Mayor Anne Hidalgo has warned drivers “it will be very complicated” to travel in Paris during next year’s Olympic Games.
Here we look at the restrictions planned for next summer.
Special lanes on key roads
One lane on parts of the A1 (between Paris and Charles de Gaulle/Roissy airport) and the A13 (both directions of the road that heads west out of Paris towards Normandy) will be inaccessible to most vehicles.
This will also be the case for one lane on around three-quarters of the Paris ring road itself, and some roads inside the city will also be designated as special Olympic lanes.
All in all, 185km of roads and lanes in and around the capital will be designated as Olympic roads and face restrictions, to help facilitate access for those working at and attending the Games.
Only athletes, event organisers, public transport vehicles, taxis, disability card holders and emergency/service vehicles will be able to use the lanes.
Some of these special lanes – specifically those on the A1 and A13 – will remain in place after the Olympics, and be kept as specific car-sharing/taxi/public transport-only lanes.
Designated Olympic lanes in Paris and on the Parisian ring road, however, will revert back after the games.
France’s transport minister Clément Beaune said it will be one of the “legacies” of the Games to the city.
Those who live – or have businesses on – the roads affected have been promised they will still be able to access their properties, however.
The full list of which roads are to be affected will be announced in September by the Olympic Committee.
Road sign changes
At the end of July, an official order was passed that will allow the capital to temporarily change the look of road signs during the Olympics.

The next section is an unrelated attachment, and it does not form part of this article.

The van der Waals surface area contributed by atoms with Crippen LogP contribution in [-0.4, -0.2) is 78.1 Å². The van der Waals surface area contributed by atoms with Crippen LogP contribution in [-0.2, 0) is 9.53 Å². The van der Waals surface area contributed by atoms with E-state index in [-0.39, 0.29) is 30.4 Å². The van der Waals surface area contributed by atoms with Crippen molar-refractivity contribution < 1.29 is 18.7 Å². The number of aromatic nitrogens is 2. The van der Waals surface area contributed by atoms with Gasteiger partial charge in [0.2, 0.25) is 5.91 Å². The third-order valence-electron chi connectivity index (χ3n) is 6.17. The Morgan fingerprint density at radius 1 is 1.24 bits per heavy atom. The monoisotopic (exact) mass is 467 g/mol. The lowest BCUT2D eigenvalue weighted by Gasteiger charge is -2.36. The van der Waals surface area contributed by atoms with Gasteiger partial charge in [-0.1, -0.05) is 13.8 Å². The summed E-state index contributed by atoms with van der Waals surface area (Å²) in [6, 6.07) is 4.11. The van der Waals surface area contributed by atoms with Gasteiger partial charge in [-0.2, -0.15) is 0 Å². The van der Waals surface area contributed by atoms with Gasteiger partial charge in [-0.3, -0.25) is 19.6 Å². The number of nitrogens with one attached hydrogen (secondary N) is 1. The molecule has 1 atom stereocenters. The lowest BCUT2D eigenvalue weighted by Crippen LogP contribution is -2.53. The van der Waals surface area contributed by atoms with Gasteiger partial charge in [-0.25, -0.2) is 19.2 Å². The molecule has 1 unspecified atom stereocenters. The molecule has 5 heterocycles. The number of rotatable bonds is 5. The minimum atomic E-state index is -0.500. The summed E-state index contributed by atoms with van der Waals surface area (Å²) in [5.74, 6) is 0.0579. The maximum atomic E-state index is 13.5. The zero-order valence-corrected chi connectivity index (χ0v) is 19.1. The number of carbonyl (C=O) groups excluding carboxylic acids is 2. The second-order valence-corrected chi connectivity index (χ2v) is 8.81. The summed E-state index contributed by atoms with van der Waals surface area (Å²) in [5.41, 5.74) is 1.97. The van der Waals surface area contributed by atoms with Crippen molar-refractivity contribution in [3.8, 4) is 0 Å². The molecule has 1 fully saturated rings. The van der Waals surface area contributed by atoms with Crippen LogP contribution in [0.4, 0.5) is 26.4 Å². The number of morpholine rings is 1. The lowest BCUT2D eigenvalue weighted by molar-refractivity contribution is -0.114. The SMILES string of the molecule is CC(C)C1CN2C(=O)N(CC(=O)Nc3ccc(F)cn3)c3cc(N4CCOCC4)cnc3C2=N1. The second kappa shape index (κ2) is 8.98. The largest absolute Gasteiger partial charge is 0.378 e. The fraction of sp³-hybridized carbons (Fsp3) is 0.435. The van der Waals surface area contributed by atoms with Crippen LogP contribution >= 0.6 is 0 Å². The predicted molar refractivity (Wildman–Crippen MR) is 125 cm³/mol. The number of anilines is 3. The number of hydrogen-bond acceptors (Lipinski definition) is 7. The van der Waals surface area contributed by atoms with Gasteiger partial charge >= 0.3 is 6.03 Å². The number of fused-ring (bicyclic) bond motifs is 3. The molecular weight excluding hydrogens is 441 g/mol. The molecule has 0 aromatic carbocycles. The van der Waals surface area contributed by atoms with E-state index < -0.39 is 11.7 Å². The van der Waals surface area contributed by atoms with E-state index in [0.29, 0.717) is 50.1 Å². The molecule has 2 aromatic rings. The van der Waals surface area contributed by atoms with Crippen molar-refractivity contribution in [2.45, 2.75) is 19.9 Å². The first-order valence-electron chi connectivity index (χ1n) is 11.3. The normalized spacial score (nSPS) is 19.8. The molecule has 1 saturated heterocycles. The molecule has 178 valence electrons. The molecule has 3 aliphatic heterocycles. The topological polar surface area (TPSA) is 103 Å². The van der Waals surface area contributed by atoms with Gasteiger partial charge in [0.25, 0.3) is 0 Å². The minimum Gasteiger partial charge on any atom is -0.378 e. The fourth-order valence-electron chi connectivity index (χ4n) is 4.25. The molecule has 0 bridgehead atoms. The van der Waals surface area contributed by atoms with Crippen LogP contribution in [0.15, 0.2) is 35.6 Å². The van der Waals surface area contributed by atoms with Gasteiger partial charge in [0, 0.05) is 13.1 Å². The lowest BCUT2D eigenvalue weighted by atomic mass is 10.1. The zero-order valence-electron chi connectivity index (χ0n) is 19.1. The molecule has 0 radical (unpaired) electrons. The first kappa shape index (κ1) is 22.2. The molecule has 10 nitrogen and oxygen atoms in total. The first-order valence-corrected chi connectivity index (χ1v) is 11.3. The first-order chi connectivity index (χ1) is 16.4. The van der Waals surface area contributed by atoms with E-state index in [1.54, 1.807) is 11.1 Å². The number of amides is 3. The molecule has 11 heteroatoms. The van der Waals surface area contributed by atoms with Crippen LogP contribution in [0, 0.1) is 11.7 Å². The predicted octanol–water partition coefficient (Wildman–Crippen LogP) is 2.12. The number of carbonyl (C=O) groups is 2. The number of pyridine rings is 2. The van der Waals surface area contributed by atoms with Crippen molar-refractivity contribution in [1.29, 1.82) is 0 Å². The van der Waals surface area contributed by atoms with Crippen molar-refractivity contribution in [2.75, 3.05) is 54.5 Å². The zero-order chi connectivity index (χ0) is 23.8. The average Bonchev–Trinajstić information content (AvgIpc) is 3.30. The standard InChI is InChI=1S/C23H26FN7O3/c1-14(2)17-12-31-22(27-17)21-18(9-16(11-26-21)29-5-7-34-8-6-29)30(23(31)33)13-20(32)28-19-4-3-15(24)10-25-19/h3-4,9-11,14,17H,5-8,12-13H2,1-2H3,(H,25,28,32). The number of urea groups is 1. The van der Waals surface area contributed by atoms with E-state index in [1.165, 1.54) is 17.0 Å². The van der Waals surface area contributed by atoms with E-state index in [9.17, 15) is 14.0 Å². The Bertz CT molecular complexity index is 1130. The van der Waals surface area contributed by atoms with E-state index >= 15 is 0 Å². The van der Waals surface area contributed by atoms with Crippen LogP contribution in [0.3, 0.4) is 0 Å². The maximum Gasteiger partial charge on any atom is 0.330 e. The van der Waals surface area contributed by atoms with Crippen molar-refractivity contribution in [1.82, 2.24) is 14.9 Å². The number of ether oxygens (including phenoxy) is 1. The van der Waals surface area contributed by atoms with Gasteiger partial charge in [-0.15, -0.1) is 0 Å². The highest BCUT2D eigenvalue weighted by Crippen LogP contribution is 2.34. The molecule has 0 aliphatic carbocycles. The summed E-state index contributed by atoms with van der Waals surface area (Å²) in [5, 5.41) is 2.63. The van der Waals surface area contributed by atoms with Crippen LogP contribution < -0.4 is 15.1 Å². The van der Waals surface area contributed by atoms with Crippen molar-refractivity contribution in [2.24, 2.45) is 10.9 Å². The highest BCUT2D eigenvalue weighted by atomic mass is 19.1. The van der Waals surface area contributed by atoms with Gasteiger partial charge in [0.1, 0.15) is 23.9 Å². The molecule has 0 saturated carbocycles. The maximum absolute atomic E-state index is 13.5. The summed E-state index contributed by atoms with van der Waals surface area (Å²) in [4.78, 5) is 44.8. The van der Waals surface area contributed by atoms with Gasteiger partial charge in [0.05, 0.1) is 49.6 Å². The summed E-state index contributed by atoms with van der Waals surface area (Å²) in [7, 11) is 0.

Alongside markings on the floor (to designate the special Olympic lanes), road signs will give drivers an indication of what roads are off-limits,
Permanent changes to road structure - the legacy car-sharing lanes, for example - will see new, classic blue road signs put up.
Temporary changes will be notified by temporary black and white road signs.
You can find a full list of the changes on the official government site here.
Parking spaces are set to be either completely closed or temporarily off-limits while they are used for the Paris 2024.
This is the case for the Stade de France, for example. Additionally, parking not just belonging to the stadium itself, but also nearby spaces outside the stadium, will be off-limits.
Parking spaces at or near the sites in central Paris (Trocadéro, Invalides, Bercy, etc) and areas in Versailles will also see parking spots kept free for the duration of the Olympics.
Streets hosting sections of open-air events like the marathon and triathlon events will also see car parking spots unusable before during the races – just as when the Tour de France comes through the city.
Public transport drive
Paris 2024 is seeking to be the first Olympic Games where 100% of spectators visit the event locations via public transport
To achieve this, the Olympic Committee is looking at increasing public transport available during the sporting extravaganza.
Ile-de-France Mobilités (IDFM) has already confirmed that for the duration of the Olympics, public transport services will be increased by 15%, bringing them up to peak service levels (usually in summer services run a reduced service).
They have also hired an extra 1,400 bus drivers – and have an ongoing recruitment drive for hundreds of additional positions – to improve services for the Games.
Almost one-in-five bus services this summer have seen issues, according to France3, but the RATP (who run Paris’ public transport services) said this is due to works taking place around the capital in preparation for the Olympics next year.
The rush to finish these works – negatively impacting journeys this summer – will ensure there are no problems during next summer, the RATP said.
One sticking point, however, is that there may not be enough drivers (of buses, metros, or trains) to run all of the proposed services.
IDFM and the RATP face an uphill struggle in convincing drivers (especially those with children) who usually take holidays during the July – September period to postpone their holidays until after the Games, to ensure services run smoothly.